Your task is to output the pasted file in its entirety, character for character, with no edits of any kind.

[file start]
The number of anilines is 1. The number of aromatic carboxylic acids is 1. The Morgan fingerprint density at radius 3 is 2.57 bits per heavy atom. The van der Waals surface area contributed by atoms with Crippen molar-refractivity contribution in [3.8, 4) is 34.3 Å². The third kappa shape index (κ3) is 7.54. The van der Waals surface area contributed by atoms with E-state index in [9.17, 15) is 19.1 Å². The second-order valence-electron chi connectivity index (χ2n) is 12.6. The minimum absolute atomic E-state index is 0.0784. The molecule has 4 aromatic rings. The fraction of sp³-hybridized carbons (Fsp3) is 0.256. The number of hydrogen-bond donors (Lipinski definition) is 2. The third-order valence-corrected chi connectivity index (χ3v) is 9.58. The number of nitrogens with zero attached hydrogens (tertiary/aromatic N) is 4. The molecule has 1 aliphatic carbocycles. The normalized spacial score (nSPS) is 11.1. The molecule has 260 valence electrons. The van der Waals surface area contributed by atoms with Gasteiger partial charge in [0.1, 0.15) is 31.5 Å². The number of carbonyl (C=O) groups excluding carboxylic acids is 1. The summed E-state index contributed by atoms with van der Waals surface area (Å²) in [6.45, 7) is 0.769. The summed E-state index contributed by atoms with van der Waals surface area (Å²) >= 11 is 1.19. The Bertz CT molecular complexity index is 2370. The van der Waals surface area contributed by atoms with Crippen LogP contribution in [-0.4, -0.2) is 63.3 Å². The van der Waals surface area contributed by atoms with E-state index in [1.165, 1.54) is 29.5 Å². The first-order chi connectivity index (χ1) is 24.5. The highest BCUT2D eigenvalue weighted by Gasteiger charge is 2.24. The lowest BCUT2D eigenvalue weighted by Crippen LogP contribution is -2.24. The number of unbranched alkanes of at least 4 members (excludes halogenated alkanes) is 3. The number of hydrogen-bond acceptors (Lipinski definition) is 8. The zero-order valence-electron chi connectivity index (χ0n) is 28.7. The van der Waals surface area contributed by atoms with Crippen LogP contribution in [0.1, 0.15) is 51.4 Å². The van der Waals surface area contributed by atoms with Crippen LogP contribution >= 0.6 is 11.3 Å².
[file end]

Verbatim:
The number of anilines is 1. The number of aromatic carboxylic acids is 1. The Morgan fingerprint density at radius 3 is 2.57 bits per heavy atom. The van der Waals surface area contributed by atoms with Crippen molar-refractivity contribution in [3.8, 4) is 34.3 Å². The third kappa shape index (κ3) is 7.54. The van der Waals surface area contributed by atoms with E-state index in [9.17, 15) is 19.1 Å². The second-order valence-electron chi connectivity index (χ2n) is 12.6. The minimum absolute atomic E-state index is 0.0784. The molecule has 4 aromatic rings. The fraction of sp³-hybridized carbons (Fsp3) is 0.256. The number of hydrogen-bond donors (Lipinski definition) is 2. The third-order valence-corrected chi connectivity index (χ3v) is 9.58. The number of nitrogens with zero attached hydrogens (tertiary/aromatic N) is 4. The molecule has 1 aliphatic carbocycles. The normalized spacial score (nSPS) is 11.1. The molecule has 260 valence electrons. The van der Waals surface area contributed by atoms with Gasteiger partial charge in [0.1, 0.15) is 31.5 Å². The number of carbonyl (C=O) groups excluding carboxylic acids is 1. The summed E-state index contributed by atoms with van der Waals surface area (Å²) in [6.45, 7) is 0.769. The summed E-state index contributed by atoms with van der Waals surface area (Å²) >= 11 is 1.19. The Bertz CT molecular complexity index is 2370. The van der Waals surface area contributed by atoms with Crippen LogP contribution in [-0.4, -0.2) is 63.3 Å². The van der Waals surface area contributed by atoms with E-state index in [1.165, 1.54) is 29.5 Å². The first-order chi connectivity index (χ1) is 24.5. The highest BCUT2D eigenvalue weighted by Gasteiger charge is 2.24. The lowest BCUT2D eigenvalue weighted by Crippen LogP contribution is -2.24. The number of unbranched alkanes of at least 4 members (excludes halogenated alkanes) is 3. The number of hydrogen-bond acceptors (Lipinski definition) is 8. The zero-order valence-electron chi connectivity index (χ0n) is 28.7. The van der Waals surface area contributed by atoms with Crippen LogP contribution in [0.1, 0.15) is 51.4 Å². The van der Waals surface area contributed by atoms with Crippen LogP contribution >= 0.6 is 11.3 Å².